“Torch Murder” of 1934, Part Two

Investigators believed that they had identified the victim of a brutal killing outside of Dover as that of a Cleveland organized crime figure. However, they were about to learn that the victim of the torch murder was someone whose activities were much more local. Newspapers across the state of Ohio had already run the storyContinue reading ““Torch Murder” of 1934, Part Two”

“Torch Murder” of 1934

Tuscarawas County was not immune when it came to the rise of organized crime before, during, and after the era of Prohibition in the 1920s. The local newspapers carried stories of extortion, bootlegging, murder, and more. During the winter of 1934, Tuscarawas County witnessed a brutal gangland killing in a style reminiscent of the worstContinue reading ““Torch Murder” of 1934″

“Sure I Shot Him”: Murder on Panhandle #34

The State of Ohio was, and still is, crisscrossed with railroad tracks and routes. While the heyday of railroad passenger travel has long since left Ohio, in the early 20th century it was abundant. Those passengers often found themselves travelling through Tuscarawas County on their way to destinations east and west. Sometimes those trains wereContinue reading ““Sure I Shot Him”: Murder on Panhandle #34″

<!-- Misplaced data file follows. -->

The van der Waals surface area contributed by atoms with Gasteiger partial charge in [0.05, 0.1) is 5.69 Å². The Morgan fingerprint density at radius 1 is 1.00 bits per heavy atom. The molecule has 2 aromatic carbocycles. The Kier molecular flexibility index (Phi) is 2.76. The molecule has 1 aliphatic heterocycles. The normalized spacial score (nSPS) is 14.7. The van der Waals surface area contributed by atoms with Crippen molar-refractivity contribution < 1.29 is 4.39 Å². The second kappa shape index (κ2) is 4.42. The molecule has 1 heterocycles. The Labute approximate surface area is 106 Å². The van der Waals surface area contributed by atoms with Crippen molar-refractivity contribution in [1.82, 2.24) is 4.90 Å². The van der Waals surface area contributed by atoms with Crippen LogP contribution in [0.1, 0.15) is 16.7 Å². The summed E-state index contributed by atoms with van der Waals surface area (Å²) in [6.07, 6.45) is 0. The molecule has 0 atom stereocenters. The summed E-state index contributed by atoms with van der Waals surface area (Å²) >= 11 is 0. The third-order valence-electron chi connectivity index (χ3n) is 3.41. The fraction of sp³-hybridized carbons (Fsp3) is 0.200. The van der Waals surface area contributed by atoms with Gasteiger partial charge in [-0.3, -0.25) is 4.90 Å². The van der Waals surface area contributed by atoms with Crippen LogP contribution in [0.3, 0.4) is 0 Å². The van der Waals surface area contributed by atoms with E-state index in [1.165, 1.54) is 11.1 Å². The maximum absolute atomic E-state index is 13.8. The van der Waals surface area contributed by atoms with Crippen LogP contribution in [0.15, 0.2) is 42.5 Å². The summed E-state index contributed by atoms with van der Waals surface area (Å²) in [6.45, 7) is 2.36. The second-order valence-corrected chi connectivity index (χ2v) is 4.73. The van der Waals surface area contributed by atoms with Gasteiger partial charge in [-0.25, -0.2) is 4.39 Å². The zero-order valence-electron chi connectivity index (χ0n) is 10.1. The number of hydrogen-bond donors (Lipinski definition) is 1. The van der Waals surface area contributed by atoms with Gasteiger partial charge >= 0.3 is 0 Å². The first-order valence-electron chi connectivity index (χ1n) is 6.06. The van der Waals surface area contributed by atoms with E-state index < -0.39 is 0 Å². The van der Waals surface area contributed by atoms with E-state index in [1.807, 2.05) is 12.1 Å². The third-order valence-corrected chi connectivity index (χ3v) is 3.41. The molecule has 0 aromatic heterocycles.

Port Washington’s Stull Distillery (oh, and a murder)

I thought I would take a break from the Fallen Heroes series and look into something new. My neighbor and I enjoy a wee-dram of whiskey every now and then, so I thought I would look into early distilling in Tuscarawas County. I did not expect the examination of one early distilling operation to leadContinue reading “Port Washington’s Stull Distillery (oh, and a murder)”

Kidnapping of “Plucky” Clara Thiebaud

Newspaper headlines often offer a snapshot of an exciting, and perhaps scary, event in an otherwise normal person’s life. One such headline jumped out at me from a 1920s issue of a local newspaper and I could not resist learning more. I have chosen not to use Clara’s later married name(s). Charles Thiebaud and hisContinue reading “Kidnapping of “Plucky” Clara Thiebaud”

The Christmas Murder, Conclusion: The Verdict

The evidence and testimony had been presented and heard by the jury. Judge Pearce provided his instructions to the jury and Henry Wehrli’s fate was in their hands. It would not take them long to decide his guilt or innocence. It was at 2 pm on Wednesday, May 27, 1891 that the jury in HenryContinue reading “The Christmas Murder, Conclusion: The Verdict”

The Christmas Murder, Part Ten: Henry Wehrli’s Side of the Story

Henry Wehrli’s trial began at the end of May 1891 and the testimony of the prosecution’s witnesses was the same as had been presented in the preliminary hearings shortly after the crime had occurred. What had not been heard was Henry’s version of events that were presented to jury during the trial itself. A note:Continue reading “The Christmas Murder, Part Ten: Henry Wehrli’s Side of the Story”